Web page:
More than 3,000 supporters of ousted Honduran president Manuel Zelaya on Monday threatened to boycott a presidential election planned for November if he is not brought back to power.
Protesters converged on the capital, Tegucigalpa, after marching for several days from eastern Honduras, while other groups headed by foot to the northwestern city of San Pedro Sula, the country’s financial center.
“Our goal is to re-establish institutional order by returning president Manuel Zelaya to power,” protest leader Andres Tamayo, a Salvadoran priest and member of the Resistance Front that opposes the June 28 military-backed coup, told reporters. “If the coup leaders don’t accept, there won’t be any elections. We will boycott them.”
The move was likely to further prolong the crisis that has gripped the impoverished Central American country.
“Get out, putschists, get out, Micheletti,” protestors shouted as they converged upon the center of Tegucigalpa, referring to Honduran interim President Roberto Micheletti, the former president of Congress who was catapulted to the head of the interim government after Zelaya was expelled from the country.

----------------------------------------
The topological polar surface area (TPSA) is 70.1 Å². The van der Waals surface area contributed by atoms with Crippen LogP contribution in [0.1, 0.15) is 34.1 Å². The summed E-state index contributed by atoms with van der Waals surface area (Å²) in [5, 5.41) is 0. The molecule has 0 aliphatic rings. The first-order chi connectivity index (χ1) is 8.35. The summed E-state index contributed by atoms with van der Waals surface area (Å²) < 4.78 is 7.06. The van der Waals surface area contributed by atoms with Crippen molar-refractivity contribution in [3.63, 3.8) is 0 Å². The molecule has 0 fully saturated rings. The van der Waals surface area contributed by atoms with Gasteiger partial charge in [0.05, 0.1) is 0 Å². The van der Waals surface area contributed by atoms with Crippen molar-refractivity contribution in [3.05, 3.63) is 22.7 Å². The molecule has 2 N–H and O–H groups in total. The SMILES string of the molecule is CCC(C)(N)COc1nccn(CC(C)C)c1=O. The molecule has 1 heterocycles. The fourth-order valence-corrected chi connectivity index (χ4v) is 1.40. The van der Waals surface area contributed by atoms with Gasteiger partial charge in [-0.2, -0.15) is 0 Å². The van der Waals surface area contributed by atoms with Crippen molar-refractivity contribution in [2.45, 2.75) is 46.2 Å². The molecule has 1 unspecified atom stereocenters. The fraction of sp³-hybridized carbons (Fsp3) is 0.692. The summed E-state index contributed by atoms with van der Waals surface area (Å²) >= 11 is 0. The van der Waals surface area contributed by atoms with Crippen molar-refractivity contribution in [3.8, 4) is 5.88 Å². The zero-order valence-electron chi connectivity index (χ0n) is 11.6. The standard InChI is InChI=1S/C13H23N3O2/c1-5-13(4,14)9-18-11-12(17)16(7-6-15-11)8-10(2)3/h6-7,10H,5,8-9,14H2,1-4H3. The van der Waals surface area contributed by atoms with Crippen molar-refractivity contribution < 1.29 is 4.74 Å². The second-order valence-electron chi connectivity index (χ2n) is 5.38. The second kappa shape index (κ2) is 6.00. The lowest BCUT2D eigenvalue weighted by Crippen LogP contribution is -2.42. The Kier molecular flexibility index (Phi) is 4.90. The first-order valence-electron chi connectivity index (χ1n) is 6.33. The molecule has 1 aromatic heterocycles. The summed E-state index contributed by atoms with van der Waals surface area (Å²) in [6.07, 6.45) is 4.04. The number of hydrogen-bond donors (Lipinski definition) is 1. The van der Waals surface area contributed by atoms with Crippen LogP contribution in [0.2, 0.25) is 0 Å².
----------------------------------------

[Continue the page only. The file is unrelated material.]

Zelaya, who was in Ecuador, meanwhile called on his opponents to “listen to the people” and denounced the interim government for the deaths of more than 10 young protesters in Honduras.
“They were murdered in the streets because they were marching peacefully and were slaughtered with bullets,” he said during a mass in Quito celebrating the inauguration of Ecuadoran President Rafael Correa.
While Obama has condemned the coup, Cuban President Raul Castro said it could never have occurred without authorization from Washington.
“On this continent, no one has a coup without receiving authorization from the United States,” Castro said, adding that he still had confidence in Obama, who he called a “well-intentioned man.”
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